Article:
From the October 5, 2017 print edition
A trio of Ferndale residents are back home after a harrowing trip to Las Vegas where they witnessed Sunday’s slaughter of 58 people attending a country music festival.
Dustin Del Biaggio, a Humboldt County Sheriff Deputy; his girlfriend, Ferndale Police Officer Tierra Shumard, as well as Ferndale resident Beth Coppini were all at the concert at Mandalay Bay on Sunday evening. None of the three responded to requests for interviews.
The Humboldt Deputy Sheriff’s Organization issued a press release on Wednesday morning which included Del Biaggo’s thoughts and recollections of the events.
Del Biaggio and his girlfriend, Officer Shumard — who has been a member of the FPD since December — were near the front of the crowd at the mass shooting.
“It was during the last performer of the night. We got to the show early, so we had made our way to the front of the stage,” said Del Biaggio. “At one point, we heard what sounded like firecrackers, that’s what the audience thought it was. Shortly after that, they started again, and we started to see people drop in front of us.
“Time doesn’t really add up, but we dropped to the ground and I covered up Tierra. We waited until the gunfire stopped and started to run towards the back. As we were running, there was another burst of gunfire as we were about halfway to the exit. People were calling to ‘cover up the women,’ and a few people jumped on us to shield us from the gunfire.
“When it stopped again, we made our way to the back of the venue where some people had already pushed out the back wall of a bar.
“Around this time we ran into a LVPD officer who told us, ‘Mandalay Bay, 15th floor.’ “In retrospect, this information [on the presumed location of the shooter] was key in keeping us safe, since we avoided the line of fire from that point on.
“We came out of the building in a strange parking lot full of semi-trucks. This was when I had a chance to pull up a map on my phone of the surrounding area to get my bearings.
“This is when we finally had a chance to call our parents, to let them know we were OK and find out what was happening.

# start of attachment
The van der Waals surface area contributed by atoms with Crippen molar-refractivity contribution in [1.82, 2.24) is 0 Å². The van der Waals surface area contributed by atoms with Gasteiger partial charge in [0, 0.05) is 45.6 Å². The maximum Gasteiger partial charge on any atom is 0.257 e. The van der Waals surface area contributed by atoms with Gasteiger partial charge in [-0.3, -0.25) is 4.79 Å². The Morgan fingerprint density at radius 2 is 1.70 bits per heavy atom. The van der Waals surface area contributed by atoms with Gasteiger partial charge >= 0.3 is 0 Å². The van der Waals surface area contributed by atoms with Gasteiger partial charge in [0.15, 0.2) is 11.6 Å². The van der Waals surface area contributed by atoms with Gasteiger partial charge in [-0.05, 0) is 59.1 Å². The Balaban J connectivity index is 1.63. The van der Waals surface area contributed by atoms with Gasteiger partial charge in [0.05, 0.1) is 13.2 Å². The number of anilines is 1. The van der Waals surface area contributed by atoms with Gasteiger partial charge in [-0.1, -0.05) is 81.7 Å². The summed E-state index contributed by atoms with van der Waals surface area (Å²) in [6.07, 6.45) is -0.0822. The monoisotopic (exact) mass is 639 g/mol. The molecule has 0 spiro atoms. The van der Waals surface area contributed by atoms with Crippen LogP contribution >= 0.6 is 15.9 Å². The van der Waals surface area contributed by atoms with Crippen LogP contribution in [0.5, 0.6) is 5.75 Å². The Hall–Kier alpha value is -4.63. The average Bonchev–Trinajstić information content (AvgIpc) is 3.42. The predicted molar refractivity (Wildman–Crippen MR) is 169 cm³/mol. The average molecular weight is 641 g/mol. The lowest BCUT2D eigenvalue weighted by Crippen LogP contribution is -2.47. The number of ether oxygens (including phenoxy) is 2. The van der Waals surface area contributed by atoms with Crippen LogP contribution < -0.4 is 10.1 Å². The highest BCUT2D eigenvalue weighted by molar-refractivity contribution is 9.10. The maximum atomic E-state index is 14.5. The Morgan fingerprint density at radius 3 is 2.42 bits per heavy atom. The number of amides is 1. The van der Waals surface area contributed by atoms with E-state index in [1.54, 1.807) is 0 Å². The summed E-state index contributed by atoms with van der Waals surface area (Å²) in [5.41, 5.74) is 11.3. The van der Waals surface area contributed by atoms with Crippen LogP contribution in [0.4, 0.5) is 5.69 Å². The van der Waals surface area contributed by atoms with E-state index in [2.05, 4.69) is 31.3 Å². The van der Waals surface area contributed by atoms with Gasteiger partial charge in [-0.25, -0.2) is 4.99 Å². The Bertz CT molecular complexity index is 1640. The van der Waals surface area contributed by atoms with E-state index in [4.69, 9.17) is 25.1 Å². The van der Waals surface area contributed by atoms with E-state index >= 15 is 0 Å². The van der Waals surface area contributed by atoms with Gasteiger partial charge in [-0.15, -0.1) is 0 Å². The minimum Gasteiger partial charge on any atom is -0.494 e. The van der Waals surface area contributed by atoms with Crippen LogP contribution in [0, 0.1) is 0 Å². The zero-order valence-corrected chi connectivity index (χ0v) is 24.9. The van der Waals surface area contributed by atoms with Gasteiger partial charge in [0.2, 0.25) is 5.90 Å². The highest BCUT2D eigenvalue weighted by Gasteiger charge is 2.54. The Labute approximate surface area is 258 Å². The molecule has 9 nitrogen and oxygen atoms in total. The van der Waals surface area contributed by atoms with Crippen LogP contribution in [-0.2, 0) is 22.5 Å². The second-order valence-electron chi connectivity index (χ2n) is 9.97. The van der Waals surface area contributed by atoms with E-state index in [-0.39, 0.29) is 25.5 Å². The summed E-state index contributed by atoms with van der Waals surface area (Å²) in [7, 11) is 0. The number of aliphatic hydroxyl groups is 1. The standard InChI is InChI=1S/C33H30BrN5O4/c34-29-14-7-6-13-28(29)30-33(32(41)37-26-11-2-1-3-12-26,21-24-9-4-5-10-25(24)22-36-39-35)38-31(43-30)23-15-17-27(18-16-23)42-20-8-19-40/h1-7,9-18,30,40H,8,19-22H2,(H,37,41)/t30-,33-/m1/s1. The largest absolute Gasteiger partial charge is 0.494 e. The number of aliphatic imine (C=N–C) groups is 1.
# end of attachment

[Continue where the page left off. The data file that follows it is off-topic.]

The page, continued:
“The community was amazing. Uber and Lyft drivers were just picking people up. We saw a girl in shock whose father had been shot and went with her to the hospital in an Uber that stopped for us. There was no selfishness, everyone was helping.
“I can honestly say that tunnel vision kicked in, the stress response was incredible. I can’t remember the emotion on people’s faces, screams, any of that. I can only remember gunfire, and the silence when it wasn’t there.
“I really think that my Law Enforcement Officer training was instrumental in the whole thing. When it happened, I really felt that the training came back, the feeling of take cover, all the things they teach you made a difference. It was a tough feeling being in the civilian role, not able to help, but looking back our training helped to keep us safe.
“We are doing OK, but I definitely have pangs of shock, disbelief, confusion and especially sadness for the victims, people that can’t come home.” Meanwhile,
Ferndale’s Beth Coppini returned to Ferndale on Monday. Her fiance, local dairyman Tom Ghidinelli said he was supposed to accompany Coppini to the concern but went to a wedding instead.
“She is pretty shook up,” said Ghidinelli, adding that Coppini’s son “got pretty cut up jumping over a fence and hiding in a bunker at the airport. “Pretty traumatic for her. She saw people get shot and go down.” Ghidinelli said that his girlfriend told him that “people really helped out” during the attack and in the aftermath. “It’s going to take awhile to get over it.”
Meanwhile, Ferndale Police Chief Bret Smith said that officer Shumard attended a debriefing on Tuesday regarding the shooting.